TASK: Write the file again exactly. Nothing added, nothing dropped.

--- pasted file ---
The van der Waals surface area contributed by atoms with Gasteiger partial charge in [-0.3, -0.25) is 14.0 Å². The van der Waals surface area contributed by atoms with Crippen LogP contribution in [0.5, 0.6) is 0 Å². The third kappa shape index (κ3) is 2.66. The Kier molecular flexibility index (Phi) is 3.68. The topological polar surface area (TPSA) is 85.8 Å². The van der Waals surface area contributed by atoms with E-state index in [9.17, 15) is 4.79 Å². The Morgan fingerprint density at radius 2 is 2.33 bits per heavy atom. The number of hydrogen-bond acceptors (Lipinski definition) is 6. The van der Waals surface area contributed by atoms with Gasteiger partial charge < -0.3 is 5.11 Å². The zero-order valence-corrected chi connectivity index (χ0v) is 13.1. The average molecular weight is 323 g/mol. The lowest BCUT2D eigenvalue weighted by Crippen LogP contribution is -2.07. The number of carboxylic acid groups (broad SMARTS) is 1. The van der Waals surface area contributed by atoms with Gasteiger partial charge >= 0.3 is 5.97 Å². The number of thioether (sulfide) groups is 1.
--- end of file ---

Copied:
The van der Waals surface area contributed by atoms with Gasteiger partial charge in [-0.3, -0.25) is 14.0 Å². The van der Waals surface area contributed by atoms with Crippen LogP contribution in [0.5, 0.6) is 0 Å². The third kappa shape index (κ3) is 2.66. The Kier molecular flexibility index (Phi) is 3.68. The topological polar surface area (TPSA) is 85.8 Å². The van der Waals surface area contributed by atoms with E-state index in [9.17, 15) is 4.79 Å². The Morgan fingerprint density at radius 2 is 2.33 bits per heavy atom. The number of hydrogen-bond acceptors (Lipinski definition) is 6. The van der Waals surface area contributed by atoms with Gasteiger partial charge < -0.3 is 5.11 Å². The zero-order valence-corrected chi connectivity index (χ0v) is 13.1. The average molecular weight is 323 g/mol. The lowest BCUT2D eigenvalue weighted by Crippen LogP contribution is -2.07. The number of carboxylic acid groups (broad SMARTS) is 1. The van der Waals surface area contributed by atoms with Gasteiger partial charge >= 0.3 is 5.97 Å². The number of thioether (sulfide) groups is 1.